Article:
Originally posted by JohnnyChop JohnnyChop wrote:

Originally posted by power7 power7 wrote:

Reading this thread.  
Do SP players really feel they are being discriminated against?  
Or that double inverted players sit around snickering at them during breaks?
Just seems odd, it's not like the TT community treat SP like hardbat players...


Of course we do... Maybe not like the long pip-ers do... But sp have all have a certain sinking effect to a degree... some people don't like it so sometimes people won't play us. Or sometimes people say things like 'sp are hard to play with' after loosing like I won because of the equipment I use not because I'm the better player... Or my most hated comment 'you are using sp to cover up ur inability to read spin'

The truth is I am probably a good 200 points better as a two wing sh looper then I am a sp pen hold hitter... But I find I can be much more creative with sp thus the style brings me more enjoyment.....
But that true for anybody that loses.  They blame everything from glue to shoes.  Imaginary cracked balls and mysterious table touch.  

Good player go back and work on skill sets to overcome their loss.  Whiners will go find cheese to go with their rants. 

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Post Options Post Options   Thanks (0) Thanks(0)   Quote JohnnyChop Quote  Post ReplyReply Direct Link To This Post Posted: 04/30/2013 at 10:39am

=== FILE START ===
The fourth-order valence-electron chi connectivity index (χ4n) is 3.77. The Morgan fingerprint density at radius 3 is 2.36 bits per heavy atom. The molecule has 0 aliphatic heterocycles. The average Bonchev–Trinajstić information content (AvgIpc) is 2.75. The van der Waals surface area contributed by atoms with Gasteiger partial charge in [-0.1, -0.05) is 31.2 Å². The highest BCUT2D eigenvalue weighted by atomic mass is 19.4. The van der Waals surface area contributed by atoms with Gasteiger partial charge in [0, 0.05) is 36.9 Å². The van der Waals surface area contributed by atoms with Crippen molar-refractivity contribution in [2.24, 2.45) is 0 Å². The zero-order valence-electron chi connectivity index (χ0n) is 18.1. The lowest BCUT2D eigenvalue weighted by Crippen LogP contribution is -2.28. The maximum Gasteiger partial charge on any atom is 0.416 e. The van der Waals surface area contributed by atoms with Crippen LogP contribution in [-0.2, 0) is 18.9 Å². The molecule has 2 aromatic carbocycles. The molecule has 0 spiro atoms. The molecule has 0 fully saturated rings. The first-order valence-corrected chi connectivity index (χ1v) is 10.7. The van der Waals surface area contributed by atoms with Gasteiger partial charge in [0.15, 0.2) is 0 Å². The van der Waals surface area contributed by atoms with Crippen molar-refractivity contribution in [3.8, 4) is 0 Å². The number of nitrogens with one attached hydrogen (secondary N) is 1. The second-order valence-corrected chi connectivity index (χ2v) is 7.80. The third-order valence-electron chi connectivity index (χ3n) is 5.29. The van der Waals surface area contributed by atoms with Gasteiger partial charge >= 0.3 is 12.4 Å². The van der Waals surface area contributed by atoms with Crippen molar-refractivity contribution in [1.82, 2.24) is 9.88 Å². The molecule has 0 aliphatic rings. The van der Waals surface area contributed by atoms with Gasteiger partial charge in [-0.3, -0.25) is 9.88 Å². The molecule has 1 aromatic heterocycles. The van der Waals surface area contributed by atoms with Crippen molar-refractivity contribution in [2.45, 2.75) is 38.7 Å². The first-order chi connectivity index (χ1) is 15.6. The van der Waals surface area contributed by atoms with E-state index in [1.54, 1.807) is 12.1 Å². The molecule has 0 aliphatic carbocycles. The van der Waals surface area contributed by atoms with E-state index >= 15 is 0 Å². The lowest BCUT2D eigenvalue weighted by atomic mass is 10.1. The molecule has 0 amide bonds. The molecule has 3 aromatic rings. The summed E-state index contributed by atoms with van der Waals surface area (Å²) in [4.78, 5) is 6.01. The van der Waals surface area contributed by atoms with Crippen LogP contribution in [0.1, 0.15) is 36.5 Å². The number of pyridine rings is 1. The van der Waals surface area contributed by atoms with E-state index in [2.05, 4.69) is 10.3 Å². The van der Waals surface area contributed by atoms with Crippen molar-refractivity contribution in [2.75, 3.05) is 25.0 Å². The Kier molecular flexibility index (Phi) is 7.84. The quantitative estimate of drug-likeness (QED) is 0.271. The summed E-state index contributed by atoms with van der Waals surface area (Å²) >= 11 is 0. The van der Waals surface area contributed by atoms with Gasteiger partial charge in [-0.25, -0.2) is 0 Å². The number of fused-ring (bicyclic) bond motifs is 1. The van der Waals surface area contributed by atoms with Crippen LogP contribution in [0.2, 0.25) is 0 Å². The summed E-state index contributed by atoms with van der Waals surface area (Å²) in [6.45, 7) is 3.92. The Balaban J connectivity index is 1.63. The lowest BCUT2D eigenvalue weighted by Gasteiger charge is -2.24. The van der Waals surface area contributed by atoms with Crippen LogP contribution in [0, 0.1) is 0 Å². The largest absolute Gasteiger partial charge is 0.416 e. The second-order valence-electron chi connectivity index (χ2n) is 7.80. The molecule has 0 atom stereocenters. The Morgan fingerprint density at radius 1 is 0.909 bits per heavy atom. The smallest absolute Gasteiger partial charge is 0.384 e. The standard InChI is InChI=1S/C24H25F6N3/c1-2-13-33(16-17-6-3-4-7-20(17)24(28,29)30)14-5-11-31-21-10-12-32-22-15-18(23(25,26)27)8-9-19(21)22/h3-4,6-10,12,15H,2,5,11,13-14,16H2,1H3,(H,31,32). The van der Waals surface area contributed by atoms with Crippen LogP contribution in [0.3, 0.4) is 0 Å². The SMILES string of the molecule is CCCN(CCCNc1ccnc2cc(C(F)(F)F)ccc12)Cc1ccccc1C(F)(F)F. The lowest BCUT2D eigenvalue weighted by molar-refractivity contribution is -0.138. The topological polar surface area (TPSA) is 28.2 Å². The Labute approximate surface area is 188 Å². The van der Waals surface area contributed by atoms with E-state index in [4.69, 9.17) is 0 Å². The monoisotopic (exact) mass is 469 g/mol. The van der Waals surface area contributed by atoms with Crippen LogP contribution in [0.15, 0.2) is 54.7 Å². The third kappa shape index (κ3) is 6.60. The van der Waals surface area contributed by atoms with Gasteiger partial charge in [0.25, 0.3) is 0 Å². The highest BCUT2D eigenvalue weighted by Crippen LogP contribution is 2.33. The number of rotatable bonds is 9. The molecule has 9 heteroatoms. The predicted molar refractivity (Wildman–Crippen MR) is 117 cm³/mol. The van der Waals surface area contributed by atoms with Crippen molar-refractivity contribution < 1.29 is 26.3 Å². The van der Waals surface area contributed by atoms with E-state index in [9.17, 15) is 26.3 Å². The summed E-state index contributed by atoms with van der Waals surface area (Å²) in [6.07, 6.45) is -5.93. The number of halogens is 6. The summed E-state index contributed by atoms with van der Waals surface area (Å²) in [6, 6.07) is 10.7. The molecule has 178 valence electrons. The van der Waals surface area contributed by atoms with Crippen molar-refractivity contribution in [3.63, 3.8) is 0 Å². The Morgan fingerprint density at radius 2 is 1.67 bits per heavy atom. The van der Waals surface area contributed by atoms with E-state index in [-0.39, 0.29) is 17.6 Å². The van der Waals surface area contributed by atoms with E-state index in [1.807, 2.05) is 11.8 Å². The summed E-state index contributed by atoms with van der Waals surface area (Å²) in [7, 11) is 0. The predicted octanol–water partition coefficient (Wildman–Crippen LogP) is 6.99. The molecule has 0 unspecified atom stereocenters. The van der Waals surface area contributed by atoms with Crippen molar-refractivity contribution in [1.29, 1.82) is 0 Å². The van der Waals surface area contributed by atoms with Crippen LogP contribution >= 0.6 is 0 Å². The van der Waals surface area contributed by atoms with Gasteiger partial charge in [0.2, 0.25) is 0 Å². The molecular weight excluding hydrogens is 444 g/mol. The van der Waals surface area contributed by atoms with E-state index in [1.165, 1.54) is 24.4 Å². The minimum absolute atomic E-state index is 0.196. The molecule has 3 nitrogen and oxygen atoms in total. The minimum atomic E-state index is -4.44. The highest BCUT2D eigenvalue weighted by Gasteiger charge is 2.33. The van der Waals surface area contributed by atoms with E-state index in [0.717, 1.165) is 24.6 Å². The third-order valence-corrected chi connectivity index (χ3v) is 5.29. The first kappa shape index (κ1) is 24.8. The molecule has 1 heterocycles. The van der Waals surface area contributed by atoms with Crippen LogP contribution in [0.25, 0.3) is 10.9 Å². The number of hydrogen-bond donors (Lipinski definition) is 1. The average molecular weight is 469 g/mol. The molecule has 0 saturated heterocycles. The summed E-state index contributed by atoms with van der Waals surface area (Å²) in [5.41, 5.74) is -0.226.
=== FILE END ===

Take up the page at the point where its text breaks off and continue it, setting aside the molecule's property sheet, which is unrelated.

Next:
Originally posted by power7 power7 wrote:

Originally posted by JohnnyChop JohnnyChop wrote:

Originally posted by power7 power7 wrote:

Reading this thread.  
Do SP players really feel they are being discriminated against?  
Or that double inverted players sit around snickering at them during breaks?
Just seems odd, it's not like the TT community treat SP like hardbat players...


Of course we do... Maybe not like the long pip-ers do... But sp have all have a certain sinking effect to a degree... some people don't like it so sometimes people won't play us. Or sometimes people say things like 'sp are hard to play with' after loosing like I won because of the equipment I use not because I'm the better player... Or my most hated comment 'you are using sp to cover up ur inability to read spin'

The truth is I am probably a good 200 points better as a two wing sh looper then I am a sp pen hold hitter... But I find I can be much more creative with sp thus the style brings me more enjoyment.....
But that true for anybody that loses.  They blame everything from glue to shoes.  Imaginary cracked balls and mysterious table touch.  

Good player go back and work on skill sets to overcome their loss.  Whiners will go find cheese to go with their rants.